Captain Hindsight – My Opinion of What Went Wrong

Many people believed or hoped that 2010 would be similar to 1990 in terms of a resurgence of the Republican Party in Massachusetts. That year, the MassGOP candidates won for Governor and Treasurer. The ranks of the Legislature swelled to 16 Senators and 38 Representatives. Obviously, the results were nowhere near 1990, and the reasons are many. It’s not just the Dem. GOTV machine, a lack of a party message, too much focus on Governor or a lack of support for local candidates. It was a bit of all those things and more.

Preparation

The Republican Party wasn’t prepared to take advantage of the anti-Democrat climate in 2010. After a GOP embarrassment at the polls in 1986. In 1987-90, the Republican Party here rebuilt and employed a large staff of professionals. It was the start for many names we now know: Joe Malone, Charlie Manning, Jeff Jacoby, etc. They were able to do this through a successful and independent fundraising effort. These are two major steps our current Party didn’t take. I’m not saying the staff of the Party now aren’t nice, but they are definitely undermanned. And, any fundraising success the party had was only from the last year and a result of fundraising efforts by Charlie Baker for his election effort.

You can’t take advantage of any opportunity if you aren’t ready for it. Between 1987 and the election of 1990, the Republican Party worked hard to define itself in the eyes of the electorate. There was a Republican brand that people were buying into and not just a candidate. When the timing was right heading into 1990, the party was poised to take advantage. The recruitment and enrollment numbers are indicative of their success in Party-building. They challenged 80% of the seats in the Massachusetts Legislature, and increased the percentage of Republican voter registration. While recruitment efforts were up a bit this year, it was a long way from 80% and GOP registration actually dropped between 2008 and 2010. By the time, the Republican wave was materializing, it was too late to take full advantage of it in Massachusetts.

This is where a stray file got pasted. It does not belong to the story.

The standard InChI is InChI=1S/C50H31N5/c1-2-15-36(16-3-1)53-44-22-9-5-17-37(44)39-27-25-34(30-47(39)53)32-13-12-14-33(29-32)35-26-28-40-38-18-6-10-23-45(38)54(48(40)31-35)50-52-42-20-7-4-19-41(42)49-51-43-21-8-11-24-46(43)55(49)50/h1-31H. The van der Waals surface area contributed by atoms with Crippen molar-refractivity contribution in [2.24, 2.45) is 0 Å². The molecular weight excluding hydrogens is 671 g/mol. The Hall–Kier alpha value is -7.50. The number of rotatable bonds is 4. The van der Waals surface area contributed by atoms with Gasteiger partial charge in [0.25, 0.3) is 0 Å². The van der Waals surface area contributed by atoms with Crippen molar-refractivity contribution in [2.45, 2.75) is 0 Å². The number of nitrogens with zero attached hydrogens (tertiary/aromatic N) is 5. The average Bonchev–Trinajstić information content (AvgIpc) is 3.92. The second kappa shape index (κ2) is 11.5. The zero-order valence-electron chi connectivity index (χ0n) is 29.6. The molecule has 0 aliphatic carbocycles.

Candidate Support

It’s been said that the MassGOP didn’t do anything for local candidates, which is untrue. However, they could have been better in this respect. First off, candidates had nothing to work for. They were given plans and goals (fundraising, doorknocking, etc.), but not incentive. If they did everything to hit those goals there was no promise of party support. For the 1990 cycle, candidates were given some money for each threshold they reached. The party also augmented targeted candidate efforts with additional fundraising assistance. They knew the big money donors in the state, and they asked them to send checks to those candidates.

This year the Party support essentially consisted of in-kind mailings. This was a significant help to many campaigns to the tune of about $3,000. I was unable to ascertain how many campaigns received this help through OCPF records, but know it was a good number. In addition, there’s voter vault and other standard institutional support (manuals, basic research, voting records, etc.) available to all candidates. The only other mail I received from the party for any candidate was the absentee ballot mailing, which was not worth much in my opinion.  

Grassroots

The grassroots of the Republican Party remain woefully unorganized for the most part. Of course there are bright spots in certain areas, but we come nowhere near the overall organization of the Democrats. The lower than expected turnout and lack of a Republican GOTV effort definitely hurt our candidates this year.

When Scott Brown ran, there were so many phone calls made that he was beginning to anger voters. I personally got at least 4 phone calls, voice messages, etc. On the other hand, I didn’t get a single voter id or GOTV call from the Party or Baker campaign this cycle. Scott had the once in a lifetime luxury of having the entire country behind him. It was well-reported that experienced activists were making calls from other states and even coming to MA to help Scott.